When Stephanie joined the team she had outstayed her welcome at the Salvation Army Womenâ€™ Shelter and was camping out in an abandoned building. At 45 years old Stephanie was not only the oldest player on our team, but one of just three women. Despi
Stephanie, USA 2005
Stephanie Johnson was a member of USA team at the Edinburgh 2005 Homeless World Cup and here she speaks to the USA team managers one year on afer the tournament:
When Stephanie joined the team she had outstayed her
welcome at the Salvation Army Womenâ€™ Shelter and was camping out in an
abandoned building. At 45 years old Stephanie was not only the oldest player on our team, but one of just three women.
Despite never having played soccer, she learned quickly and soon began teaching technique to new team members as well as counselling younger members of the team on how to roll with the punches that life throws.
Stephanie said that being on the team helped her connect back to a better time in her life when she was a school teacher and child care professional.
Everything started to go Stephanieâ€™s way last Spring. She earned a spot on the final travel roster to the Edinburgh 2005 Homeless World Cup, she was accepted into a transitional housing program, she started working full-time at Green Tree Hotel and most importantly she got back in touch with her only son in Baltimore.
The Homeless World Cup was the pinnacle. Stephanie says: â€œFor the first time in a long time, I felt important. Having been a part of that gave me the confidence to face people again, to face the world.â€
However, upon her return, all the good luck seemed to end. Stephanie was attacked by a deranged woman who had not taken her mental health medications. Threatened by the large woman, Stephanie pulled out a knife someone had given her: â€œI remember when I first ended up on the streets, this lady handed me a knife and said, â€˜youâ€™re homeless now, honey, youâ€™ll be needing this.â€™ I never thought Iâ€™d use it.â€ In self-defense Stephanie lashed out cutting the other womenâ€™s arm. As it turned out, the officer called to the scene filed charges against Stephanie and Stephanie was arrested for the first time in her life. Although she spent 6 days in jail, a representative from the team, Street Soccer 945 appeared on Stephanie's behalf, explained the incident and all charges were dismissed.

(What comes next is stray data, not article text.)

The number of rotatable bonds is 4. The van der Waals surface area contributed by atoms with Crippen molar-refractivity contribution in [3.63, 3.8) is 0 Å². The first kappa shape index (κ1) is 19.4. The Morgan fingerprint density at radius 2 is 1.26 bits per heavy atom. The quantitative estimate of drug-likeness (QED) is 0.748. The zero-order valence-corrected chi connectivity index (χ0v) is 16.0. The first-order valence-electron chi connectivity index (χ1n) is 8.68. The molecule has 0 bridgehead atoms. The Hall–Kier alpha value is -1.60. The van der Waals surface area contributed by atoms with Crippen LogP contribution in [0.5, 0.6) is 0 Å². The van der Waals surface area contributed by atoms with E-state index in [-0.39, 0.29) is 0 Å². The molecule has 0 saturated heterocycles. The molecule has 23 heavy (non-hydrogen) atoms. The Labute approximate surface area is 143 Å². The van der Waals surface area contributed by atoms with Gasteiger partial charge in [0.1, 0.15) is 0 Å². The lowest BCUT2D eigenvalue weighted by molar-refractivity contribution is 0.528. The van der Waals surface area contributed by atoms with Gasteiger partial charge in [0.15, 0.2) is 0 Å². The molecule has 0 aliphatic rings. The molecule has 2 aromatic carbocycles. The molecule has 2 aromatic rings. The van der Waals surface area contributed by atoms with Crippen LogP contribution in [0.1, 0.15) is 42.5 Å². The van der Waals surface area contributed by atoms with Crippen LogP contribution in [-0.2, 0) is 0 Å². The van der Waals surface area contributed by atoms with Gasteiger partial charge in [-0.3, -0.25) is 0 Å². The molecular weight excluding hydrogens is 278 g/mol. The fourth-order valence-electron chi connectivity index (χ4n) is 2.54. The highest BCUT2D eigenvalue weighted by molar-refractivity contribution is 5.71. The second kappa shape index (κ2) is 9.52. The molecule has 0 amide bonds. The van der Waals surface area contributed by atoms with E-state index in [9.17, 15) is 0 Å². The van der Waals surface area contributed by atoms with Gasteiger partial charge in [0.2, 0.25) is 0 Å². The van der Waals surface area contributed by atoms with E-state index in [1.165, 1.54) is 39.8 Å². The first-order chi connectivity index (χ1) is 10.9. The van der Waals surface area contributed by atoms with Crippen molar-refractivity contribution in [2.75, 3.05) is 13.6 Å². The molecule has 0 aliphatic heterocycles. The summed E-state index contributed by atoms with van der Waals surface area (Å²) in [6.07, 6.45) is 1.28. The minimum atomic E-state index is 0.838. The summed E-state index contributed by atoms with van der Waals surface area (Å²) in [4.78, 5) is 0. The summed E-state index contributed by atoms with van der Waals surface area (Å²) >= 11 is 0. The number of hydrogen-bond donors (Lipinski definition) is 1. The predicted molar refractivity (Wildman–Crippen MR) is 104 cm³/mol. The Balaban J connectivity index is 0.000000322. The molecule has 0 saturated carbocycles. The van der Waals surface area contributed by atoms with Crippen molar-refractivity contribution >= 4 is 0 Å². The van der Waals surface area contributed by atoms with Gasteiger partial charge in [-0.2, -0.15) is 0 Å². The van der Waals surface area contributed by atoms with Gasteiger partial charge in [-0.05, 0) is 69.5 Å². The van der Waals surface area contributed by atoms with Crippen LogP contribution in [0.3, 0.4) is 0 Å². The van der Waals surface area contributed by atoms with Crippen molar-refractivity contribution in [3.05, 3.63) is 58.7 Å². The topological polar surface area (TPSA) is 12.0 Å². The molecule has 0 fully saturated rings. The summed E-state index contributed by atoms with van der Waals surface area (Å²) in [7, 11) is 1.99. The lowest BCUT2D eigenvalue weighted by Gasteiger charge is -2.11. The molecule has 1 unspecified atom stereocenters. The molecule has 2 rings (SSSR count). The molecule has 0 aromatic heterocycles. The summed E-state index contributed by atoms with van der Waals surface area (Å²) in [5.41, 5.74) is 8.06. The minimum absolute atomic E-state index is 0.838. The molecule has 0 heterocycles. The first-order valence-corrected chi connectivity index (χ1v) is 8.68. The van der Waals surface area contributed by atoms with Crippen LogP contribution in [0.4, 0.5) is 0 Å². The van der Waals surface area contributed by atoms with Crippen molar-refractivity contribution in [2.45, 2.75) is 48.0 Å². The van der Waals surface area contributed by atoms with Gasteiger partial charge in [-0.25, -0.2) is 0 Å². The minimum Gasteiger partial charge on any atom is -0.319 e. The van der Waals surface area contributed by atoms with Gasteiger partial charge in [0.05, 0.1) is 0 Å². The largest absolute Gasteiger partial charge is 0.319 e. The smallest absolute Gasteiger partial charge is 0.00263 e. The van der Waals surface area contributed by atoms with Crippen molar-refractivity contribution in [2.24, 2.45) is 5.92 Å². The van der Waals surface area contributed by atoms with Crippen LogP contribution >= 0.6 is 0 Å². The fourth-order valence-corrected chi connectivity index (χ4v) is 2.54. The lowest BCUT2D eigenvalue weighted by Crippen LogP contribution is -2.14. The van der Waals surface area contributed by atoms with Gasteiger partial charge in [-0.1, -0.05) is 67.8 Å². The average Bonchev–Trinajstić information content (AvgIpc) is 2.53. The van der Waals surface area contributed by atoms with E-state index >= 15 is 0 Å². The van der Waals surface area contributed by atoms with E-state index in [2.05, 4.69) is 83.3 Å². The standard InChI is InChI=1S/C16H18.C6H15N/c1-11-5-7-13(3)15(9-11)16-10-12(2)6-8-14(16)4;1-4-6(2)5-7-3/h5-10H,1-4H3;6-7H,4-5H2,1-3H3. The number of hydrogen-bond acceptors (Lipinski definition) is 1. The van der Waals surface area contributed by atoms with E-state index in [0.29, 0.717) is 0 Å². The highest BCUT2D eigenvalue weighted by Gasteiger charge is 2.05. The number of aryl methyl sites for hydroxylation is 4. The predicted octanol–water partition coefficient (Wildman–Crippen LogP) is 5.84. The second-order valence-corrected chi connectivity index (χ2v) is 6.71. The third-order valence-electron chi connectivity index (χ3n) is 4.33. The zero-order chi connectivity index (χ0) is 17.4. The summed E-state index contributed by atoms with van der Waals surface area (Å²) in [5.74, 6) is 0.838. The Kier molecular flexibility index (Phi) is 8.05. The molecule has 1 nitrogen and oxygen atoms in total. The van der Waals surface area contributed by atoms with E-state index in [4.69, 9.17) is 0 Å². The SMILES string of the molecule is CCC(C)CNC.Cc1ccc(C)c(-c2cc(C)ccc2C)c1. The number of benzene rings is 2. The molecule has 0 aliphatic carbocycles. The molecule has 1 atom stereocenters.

Stephanie lost her job due to the incident, but refused to fall back into the trap of homelessness. Her soccer connection again helped out, as County Commissioner Jennifer Roberts, a big supporter of Street Soccer 945, provided her with a job reference.
Today, Stephanie is a food and beverage manager in the new Uptown Arena in Charlotte. She worked hard to get to that position. She says: â€œItâ€™s a great job. All they want me to do is sit behind the computer and make sure everybody else is working, but I get up and show people how to do things all the time, let them know Iâ€™m paying attention.â€ Stephanie supplements her income as a waitress at Long Horn Steakhouse.
When asked what her main concerns are today she said, â€œFixing up my apartment. I still donâ€™t have anything but two chairs and an air mattress, but I did paint the kitchen blue, and the bathroom I painted grey and I made little black paw prints so it looks like a cat walked across the wall.â€
Stephanie is still in touch with the soccer team: â€œIt reminds me to stay out of bars and it helps me ease my anger and frustration. But back then the soccer team really opened my eyes to the world around me, that I wasnâ€™t the only homeless person and that I was truly afraid of responsibility. Now I want to give back, and hopefully I can stay involved with homeless soccer in some way.â€
Does Stephanie fear becoming homeless again? â€œIâ€™ve got enough of a head start now that I can save some money even if something bad happens. There are some dreams I have, like traveling a little bit, and opening a bakery, but if I were to try to do those things now, I could end up homeless, but maybe some day Iâ€™ll be in a position to try.â€